NYU’s Graduate Student Union Could Lose University Recognition

A proposal by the National Labor Review Board could threaten the status of graduate workers at private universities.

Graduate students could lose their right to unionize. (Photo courtesy GSOC)


Graduate students could lose their right to unionize. (Photo courtesy GSOC)

Matthew Fischetti, Contributing Writer

The National Labor Review Board proposed a new rule last week that would redefine graduate students as nonworkers, preventing them from unionizing and participating in collective bargaining in private universities.

This proposal would overrule a 2016 decision by the NLRB that federally protected graduate student workers’ right to unionize. It will revert back to a previous classification of the graduate student and university relationship as “predominately educational rather than economic,” the NLRB said in a press release. Due to the NLRB’s jurisdiction over the private, not public, sector, only private universities would be affected. In comparison, graduate student workers at public universities have been unionized for decades. 

If passed, this rule change would be a major blow to organized labor across private college campuses, who have been fighting for recognition for the last 20 years. NYU’s own graduate student union, the Graduate Student Organizing Committee or GSOC, was the first to emerge among private universities after the NLRB mandated NYU recognize it in 2000.

Since the NLRB’s 2016 decision, 15 universities have held union votes and four gained union contracts, according to The Chronicle for Higher Education.

In a statement, GSOC said they expect NYU to continue to recognize them whether or not the proposal is passed.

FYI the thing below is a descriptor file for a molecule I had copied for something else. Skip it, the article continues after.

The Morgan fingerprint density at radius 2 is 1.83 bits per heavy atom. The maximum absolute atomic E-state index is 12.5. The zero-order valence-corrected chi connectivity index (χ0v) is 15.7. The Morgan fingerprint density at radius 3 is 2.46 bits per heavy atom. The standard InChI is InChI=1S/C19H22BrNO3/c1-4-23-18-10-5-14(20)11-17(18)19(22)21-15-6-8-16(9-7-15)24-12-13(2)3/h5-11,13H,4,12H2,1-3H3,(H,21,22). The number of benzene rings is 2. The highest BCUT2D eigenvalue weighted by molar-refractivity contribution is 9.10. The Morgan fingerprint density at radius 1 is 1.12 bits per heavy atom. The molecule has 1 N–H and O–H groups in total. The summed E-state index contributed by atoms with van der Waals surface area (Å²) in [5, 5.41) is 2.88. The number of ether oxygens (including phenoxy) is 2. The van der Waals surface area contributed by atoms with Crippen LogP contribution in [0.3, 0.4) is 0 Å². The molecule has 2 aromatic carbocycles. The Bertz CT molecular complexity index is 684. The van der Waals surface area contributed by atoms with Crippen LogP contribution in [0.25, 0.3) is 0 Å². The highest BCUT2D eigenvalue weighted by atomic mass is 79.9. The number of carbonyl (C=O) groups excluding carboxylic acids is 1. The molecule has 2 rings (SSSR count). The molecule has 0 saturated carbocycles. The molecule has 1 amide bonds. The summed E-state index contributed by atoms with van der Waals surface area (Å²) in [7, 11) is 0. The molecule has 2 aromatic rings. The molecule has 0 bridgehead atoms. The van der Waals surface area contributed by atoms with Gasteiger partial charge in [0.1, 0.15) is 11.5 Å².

“[T]he union of NYU’s graduate workers, and NYU have a legal agreement that guarantees union recognition and our right to collective bargaining regardless of any decision by the [NLRB],” the statement reads. “We therefore anticipate good faith negotiations with the NYU administration for a new union contract next year when our current contract expires.”

It is unclear if NYU will participate in good faith negotiations — under the George W. Bush administration, the NLRB passed a similar proposal to the one being considered now, which NYU cited to discontinue negotiations after GSOC’s first contract with the university expired.

In a statement, university spokesperson John Beckman said that the ruling would not affect NYU’s relationship with GSOC.

“At the moment, there is a collective bargaining agreement in place, and no decision by the NLRB would have an impact on that contract,” Beckman said. “ And, at this point, we don’t see the proposed NLRB rule as having an effect on our proceeding with a new agreement at the expiration of the current one.”

GSOC strongly condemned the NLRB’s proposed rule, describing it as a highly partisan abuse of power and maintaining that the multitude of work graduate students do classifies them as workers deserving of collective bargaining rights. 

In their statement, GSOC encouraged NYU to continue to recognize them, reminding the university of past conflicts during their fight to be recognized.

“After all, the time with the greatest labor disruptions at NYU was the time when NYU refused to negotiate with GSOC,” the statement reads.

Email Matthew Fischetti at [email protected].